The guardian will be responsible for bringing up your children so it is essential that you choose someone that you trust and that has similar views to you… as well as ensuring that the chosen guardian is happy to take on the role. It is possible to choose more than one guardian to act or to name a backup guardian in case your first choice is unable to act.

The first thing to consider is whether you have Parental Responsibility for your children. This means that you have various rights and responsibilities in relation to them. All mothers automatically have Parental responsibility for their children, but not all father do.

A father will automatically have Parental Responsibility if he was married to the mother at the date of birth, if he is named on the birth certificate (for births since 1 December 2003) or if he jointly registered the birth with the mother. A father can also acquire Parental Responsibility if he marries the child's mother, has a formal Parental Responsibility Agreement with the mother, or if the Court grants an order granting this.

In certain circumstances, Parental Responsibility may also be granted to other people, for example to same-sex parents or step-parents.

If you have Parental Responsibility then it is essential to ensure that you appoint a Guardian to look after your children in the event of your death, especially if you are the only person with Parental Responsibility. For more information about appointing a guardian please contact one of our team and we will be happy to arrange an appointment to see you to discuss your needs further.

If you do not have Parental Responsibility and would like more information about this our family team would be more than happy to assist you.

Frequently Asked Questions

The thought of making a Will often worries people, as if they are tempting fate in making their 'Last Will and Testament'. This is not the case. A Will is peace of mind and a way of ensuring that your loved ones are protected and your wishes are met in very difficult times.

Making a Will is vitally important as dying without a Will can become complicated and messy. However, making a badly drafted Will can cause just as many problems. So, what do you need to know? Here are some of the questions we often get asked by our clients:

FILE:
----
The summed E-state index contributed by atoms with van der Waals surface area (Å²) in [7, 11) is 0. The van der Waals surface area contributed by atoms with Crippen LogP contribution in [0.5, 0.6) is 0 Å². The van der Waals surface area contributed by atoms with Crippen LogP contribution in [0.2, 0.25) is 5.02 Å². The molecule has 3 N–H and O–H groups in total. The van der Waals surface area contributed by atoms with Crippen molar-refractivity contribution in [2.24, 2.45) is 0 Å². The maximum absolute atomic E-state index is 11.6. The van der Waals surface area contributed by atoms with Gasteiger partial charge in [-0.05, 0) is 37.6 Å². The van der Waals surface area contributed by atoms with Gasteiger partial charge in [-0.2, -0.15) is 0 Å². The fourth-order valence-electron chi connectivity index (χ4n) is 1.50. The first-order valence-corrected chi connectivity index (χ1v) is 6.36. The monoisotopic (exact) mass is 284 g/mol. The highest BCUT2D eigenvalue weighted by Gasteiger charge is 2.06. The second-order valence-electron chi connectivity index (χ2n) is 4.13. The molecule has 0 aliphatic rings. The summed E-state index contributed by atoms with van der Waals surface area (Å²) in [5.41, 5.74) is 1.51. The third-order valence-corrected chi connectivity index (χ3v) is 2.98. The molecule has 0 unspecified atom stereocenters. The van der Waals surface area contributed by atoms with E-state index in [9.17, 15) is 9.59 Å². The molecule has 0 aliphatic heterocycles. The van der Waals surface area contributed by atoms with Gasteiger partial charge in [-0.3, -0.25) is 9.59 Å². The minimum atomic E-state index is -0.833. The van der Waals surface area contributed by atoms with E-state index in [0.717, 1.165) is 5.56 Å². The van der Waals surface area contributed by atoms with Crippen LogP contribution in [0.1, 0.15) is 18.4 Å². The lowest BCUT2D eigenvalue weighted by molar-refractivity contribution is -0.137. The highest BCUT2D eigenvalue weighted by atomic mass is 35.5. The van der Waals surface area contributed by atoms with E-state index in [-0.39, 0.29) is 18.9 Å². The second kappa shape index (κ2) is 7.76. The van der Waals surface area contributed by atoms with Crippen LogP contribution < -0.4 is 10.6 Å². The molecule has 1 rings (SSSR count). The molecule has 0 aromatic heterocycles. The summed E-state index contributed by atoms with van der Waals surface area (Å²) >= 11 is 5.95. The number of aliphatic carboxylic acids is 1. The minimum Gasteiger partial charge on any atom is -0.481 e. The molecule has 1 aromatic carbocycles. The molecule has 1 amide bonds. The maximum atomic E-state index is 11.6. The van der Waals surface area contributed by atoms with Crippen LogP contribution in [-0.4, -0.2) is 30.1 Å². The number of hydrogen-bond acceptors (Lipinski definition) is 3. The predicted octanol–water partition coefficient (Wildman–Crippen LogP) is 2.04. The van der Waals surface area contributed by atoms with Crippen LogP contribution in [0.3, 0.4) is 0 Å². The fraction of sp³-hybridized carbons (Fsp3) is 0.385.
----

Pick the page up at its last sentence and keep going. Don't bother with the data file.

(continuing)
Can anyone make a Will?

Anyone over the age of 18 can make a Will provided they have the required mental capacity to do so. There are special circumstances where people under the age of 18 can make Wills when they are in the armed forces on active service. This is a very specialist area of law which not many people are aware of. For further information on this please do not hesitate to contact one of our team and we will be happy to advise you further.

Why do I need a Will?

A Will ensures that your wishes are met when you die, it ensures that your loved ones are protected and everything is in order at a very difficult time.

Can I write my own Will?

Yes, you can, but we wouldn't advise it. There are strict legal requirements as to how a Will is made, how it is signed and how it is witnessed. If any of these formalities are not met with it can cause the Will to be invalid so it is essential to take professional advice on such an important document.

A professionally drafted Will can be a very inexpensive document to have drawn up. A professionally drafted Will can actually save you move in the long run by either effectively Inheritance Tax Planning or by incorporating Asset Protection into your Will.

Can anyone witness my Will?

No. There are strict rules as to who can be a Witness to your Will and failure to follow these rules can either invalidate your Will or cause the gifts in your Will to fail. This is obviously very serious and makes it all the more important to take professional advice in this regard.

What are Executors?

Executors are the people who sort things out when you die. Executors generally arrange the funeral, inform people of your death, contact your asset holders to notify them of your death and generally deal with the administration of your estate.